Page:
Systems vs. Goals: Why I am Failing at Learning Japanese

A couple of years ago, I was watching a Morning Musume video and saw lots of strange characters flashing along the screen, along with a bunch of gibberish.  And then I thought to myself, “I would like to learn Japanese”.  And thus, a goal was set.

Two years later, I am wholly unsatisfied with my progress towards this goal, and I’m not going to lie, I’ve been seriously thinking about quitting.  It’s still something I want to do so the odds are that I won’t, but it is currently a miserable process for me and I am pretty sure I’m doing something entirely wrong.

And I think the first thing I did wrong was to set a goal of learning Japanese.  Goals never work.

First of all, it’s an amorphous target.  What does it even mean to learn Japanese anyway?  Does it mean that I want to become fluent?  To what degree of fluency do I want to achieve?  Does it just mean that I want to read manga, or be able to hold an intelligent conversation with a Japanese person?  The honest truth is that I don’t know.  I don’t know why I set that goal other than because it seemed an interesting thing to do, I don’t have a “definition of done”, nor is there a sensible one that is even possible, and I have no idea what the correct way to even achieve this goal is.  So I throw a lot of money at the goal, and make some progress, but at the end of the day I’m entirely unsatisfied – both with myself and with the progress towards the goal.

I have a goal, and I have no system for getting there.

This is complicated by the fact that learning a language is not something that you can realistically achieve by learning.  I mean, you can learn vocabulary, and grammar, and all that stuff, and by learning you can get to the point where you can make sense of what something is saying, and you can say something sensible as well, but it requires a lot of thought, and by learning, it will always require a lot of thought.  Language is not an academic exercise – or at least the fluent execution of a language is not an academic exercise.  You need to get to the point where something just feels wrong, and that is something that cannot be learned.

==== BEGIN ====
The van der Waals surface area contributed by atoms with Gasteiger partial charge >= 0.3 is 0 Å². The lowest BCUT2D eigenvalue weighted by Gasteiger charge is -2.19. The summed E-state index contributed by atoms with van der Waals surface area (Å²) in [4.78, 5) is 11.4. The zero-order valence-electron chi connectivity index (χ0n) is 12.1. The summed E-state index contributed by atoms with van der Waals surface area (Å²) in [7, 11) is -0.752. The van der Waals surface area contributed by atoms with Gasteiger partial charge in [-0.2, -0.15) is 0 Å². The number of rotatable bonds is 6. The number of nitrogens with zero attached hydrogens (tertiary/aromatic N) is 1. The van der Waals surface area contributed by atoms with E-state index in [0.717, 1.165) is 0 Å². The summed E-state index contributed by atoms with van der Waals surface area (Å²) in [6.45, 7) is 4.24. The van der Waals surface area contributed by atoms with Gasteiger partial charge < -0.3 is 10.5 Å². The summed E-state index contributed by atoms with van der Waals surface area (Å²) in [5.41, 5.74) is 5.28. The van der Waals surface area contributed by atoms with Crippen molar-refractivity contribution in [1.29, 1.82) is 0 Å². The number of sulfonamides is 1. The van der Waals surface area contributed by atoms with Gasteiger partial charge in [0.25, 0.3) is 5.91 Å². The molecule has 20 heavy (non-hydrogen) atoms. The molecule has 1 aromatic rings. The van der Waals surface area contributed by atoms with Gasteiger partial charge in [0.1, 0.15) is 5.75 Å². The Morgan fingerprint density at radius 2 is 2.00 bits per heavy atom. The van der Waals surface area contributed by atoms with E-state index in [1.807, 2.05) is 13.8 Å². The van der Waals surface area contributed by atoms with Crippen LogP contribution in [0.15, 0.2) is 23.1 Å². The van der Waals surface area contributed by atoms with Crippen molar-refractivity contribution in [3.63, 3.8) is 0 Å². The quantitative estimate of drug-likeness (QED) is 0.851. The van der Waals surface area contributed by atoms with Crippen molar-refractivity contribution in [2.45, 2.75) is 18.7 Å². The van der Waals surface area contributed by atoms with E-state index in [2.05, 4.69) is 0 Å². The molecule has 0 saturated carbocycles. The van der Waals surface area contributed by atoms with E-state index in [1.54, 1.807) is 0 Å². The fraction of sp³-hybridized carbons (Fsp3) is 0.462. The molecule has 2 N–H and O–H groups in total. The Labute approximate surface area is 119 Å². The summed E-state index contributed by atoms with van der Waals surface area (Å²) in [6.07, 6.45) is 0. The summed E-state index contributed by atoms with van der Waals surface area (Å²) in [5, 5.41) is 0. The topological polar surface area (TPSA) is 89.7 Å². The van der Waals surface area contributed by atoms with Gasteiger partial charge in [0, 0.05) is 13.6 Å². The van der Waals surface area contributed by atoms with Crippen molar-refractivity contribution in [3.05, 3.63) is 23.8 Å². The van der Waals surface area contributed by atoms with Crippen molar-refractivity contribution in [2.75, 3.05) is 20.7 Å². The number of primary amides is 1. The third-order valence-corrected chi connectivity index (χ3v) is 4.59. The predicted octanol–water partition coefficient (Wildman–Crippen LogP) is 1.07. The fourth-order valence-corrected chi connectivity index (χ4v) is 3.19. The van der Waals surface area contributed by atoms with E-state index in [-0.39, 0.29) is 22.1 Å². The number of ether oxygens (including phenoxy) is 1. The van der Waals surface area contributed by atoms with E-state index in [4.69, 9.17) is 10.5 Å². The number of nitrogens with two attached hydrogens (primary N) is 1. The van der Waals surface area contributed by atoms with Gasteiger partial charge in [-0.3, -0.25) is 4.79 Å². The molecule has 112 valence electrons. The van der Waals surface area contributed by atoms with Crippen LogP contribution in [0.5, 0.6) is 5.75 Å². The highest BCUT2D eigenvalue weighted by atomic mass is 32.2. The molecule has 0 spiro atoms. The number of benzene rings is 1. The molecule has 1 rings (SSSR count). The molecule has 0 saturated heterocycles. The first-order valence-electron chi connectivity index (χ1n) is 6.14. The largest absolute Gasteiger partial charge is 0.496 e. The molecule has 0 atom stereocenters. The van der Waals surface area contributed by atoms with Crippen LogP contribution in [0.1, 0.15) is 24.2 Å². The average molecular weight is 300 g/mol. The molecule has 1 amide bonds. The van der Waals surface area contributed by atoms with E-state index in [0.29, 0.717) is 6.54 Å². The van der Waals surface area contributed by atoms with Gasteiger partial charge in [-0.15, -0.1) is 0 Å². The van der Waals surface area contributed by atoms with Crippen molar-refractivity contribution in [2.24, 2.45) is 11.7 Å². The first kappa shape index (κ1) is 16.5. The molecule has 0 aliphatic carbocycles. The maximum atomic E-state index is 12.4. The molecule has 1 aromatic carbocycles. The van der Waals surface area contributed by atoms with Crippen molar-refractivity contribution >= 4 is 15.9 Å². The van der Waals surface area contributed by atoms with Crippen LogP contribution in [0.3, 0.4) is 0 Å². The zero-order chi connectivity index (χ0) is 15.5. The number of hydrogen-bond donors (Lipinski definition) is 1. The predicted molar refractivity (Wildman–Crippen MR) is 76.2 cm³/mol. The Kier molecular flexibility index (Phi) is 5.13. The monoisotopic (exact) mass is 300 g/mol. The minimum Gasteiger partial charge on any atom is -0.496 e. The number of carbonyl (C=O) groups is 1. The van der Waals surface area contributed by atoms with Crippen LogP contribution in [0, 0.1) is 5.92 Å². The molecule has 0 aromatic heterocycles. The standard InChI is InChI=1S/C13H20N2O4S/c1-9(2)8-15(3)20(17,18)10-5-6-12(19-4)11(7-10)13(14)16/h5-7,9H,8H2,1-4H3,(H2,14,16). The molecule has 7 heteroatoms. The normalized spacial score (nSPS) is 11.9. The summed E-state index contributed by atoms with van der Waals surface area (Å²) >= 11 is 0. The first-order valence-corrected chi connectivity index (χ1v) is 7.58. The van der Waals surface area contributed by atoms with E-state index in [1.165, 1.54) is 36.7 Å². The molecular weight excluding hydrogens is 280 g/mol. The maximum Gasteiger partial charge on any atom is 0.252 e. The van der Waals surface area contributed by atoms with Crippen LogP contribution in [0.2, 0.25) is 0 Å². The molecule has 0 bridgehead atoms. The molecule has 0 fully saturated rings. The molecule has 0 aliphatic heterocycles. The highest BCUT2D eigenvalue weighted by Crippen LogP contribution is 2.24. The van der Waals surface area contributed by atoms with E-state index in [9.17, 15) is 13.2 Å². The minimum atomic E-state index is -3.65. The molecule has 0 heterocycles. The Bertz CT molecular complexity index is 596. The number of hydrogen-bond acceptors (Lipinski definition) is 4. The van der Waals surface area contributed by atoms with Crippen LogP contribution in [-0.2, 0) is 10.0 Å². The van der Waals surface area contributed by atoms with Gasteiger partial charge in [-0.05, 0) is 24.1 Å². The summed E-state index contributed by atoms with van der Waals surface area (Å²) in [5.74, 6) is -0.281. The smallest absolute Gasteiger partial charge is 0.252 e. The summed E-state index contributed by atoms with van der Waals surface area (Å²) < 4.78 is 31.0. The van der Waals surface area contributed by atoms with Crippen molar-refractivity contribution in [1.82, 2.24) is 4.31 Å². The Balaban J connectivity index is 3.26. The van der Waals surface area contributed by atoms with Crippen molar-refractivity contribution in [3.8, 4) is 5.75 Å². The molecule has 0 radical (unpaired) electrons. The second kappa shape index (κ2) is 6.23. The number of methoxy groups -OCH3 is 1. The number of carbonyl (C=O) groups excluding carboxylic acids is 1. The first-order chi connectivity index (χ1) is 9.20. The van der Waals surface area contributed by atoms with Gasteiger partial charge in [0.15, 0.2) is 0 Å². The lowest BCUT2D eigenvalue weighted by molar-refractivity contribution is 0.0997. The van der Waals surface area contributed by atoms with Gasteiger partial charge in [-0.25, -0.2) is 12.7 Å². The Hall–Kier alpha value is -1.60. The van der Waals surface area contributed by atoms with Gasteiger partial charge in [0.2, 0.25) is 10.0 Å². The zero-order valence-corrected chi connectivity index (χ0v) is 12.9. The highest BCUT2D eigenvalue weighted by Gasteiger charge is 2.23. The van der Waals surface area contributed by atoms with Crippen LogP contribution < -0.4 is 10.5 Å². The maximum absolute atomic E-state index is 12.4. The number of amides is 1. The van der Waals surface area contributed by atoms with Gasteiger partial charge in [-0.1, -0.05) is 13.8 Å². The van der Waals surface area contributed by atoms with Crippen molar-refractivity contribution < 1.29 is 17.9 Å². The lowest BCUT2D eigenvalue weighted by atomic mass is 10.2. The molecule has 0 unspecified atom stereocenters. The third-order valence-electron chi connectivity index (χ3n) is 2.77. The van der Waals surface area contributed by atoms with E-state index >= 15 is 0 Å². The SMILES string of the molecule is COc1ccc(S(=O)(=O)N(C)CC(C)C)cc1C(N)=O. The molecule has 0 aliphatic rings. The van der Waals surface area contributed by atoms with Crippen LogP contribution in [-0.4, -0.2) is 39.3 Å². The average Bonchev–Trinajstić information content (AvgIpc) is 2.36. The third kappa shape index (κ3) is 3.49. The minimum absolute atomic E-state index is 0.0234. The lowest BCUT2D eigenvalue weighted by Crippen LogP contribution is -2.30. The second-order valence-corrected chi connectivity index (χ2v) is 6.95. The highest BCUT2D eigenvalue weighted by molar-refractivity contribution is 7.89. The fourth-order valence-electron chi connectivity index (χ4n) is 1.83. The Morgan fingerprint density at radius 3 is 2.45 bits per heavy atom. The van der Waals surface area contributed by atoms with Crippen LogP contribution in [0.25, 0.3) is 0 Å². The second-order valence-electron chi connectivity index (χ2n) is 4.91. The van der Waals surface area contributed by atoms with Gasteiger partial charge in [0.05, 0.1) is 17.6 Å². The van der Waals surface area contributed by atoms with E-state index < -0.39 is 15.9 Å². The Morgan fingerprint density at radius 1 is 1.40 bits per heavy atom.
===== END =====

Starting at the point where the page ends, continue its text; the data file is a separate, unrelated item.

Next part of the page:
So it is completely clear to me now that I am approaching this in entirely the wrong way.  I am trying to learn a language, when learning a language is essentially impossible.  I set a goal for myself that I cannot reach, and I failed to create a system for making progress towards that goal that gives me any kind of sense of accomplishment.

Put another way, if I continue just learning for the sake of learning, I may as well stop now, because I’ve already failed.

I must revisit my original motivation for setting this goal, I must unset the goal, and I must instead replace it with a system that will ultimately have a similar result.

The Intimidation Factor of Kanji

Let’s face it.  As a Japanese learner, Kanji are intimidating.  They are this set of pictographs that really seem to have nothing to do with anything, each of them have a whole bunch of readings, all of which apply only in specific contexts.  There is a sentence:

明日は日曜日です

Where the same kanji appears three times, has two different readings, and two and a half different pronunciations (one of them is in a word that has a reading that only applies across the entire word – there is no specific reading for that kanji in that word).  It means “Tomorrow is Sunday”, btw, and is pronounced “ashita wa nichiyoubi desu“.

It is massively intimidating, particularly to the new learner.

In my opinion, though, it’s a paper tiger.  Here’s why.

First of all, you have to get rid of the idea that there is some kind of a pattern that will help you understand the meaning.  In most cases, there isn’t.  There is a pattern, but it comes from the Chinese the characters come from and was mostly entirely lost in its move to Japanese.  So stop trying, it’s not going to help you all that much.  That would seem to make it more intimidating for the short term, but there’s no use wasting time on things you’re not going to find.

But there are patterns.  The characters, by their very nature, do share characteristics with the Chinese characters they come from – there are specific radicals that make up kanji, and only a finite number of them.  Most kanji are created by sticking these radicals together in weird and unnatural ways.  You do start seeing patterns as you learn them – not in the readings, but in the kanji themselves.  You can build them up from more fundamental building blocks.  This helps make them a bit more manageable.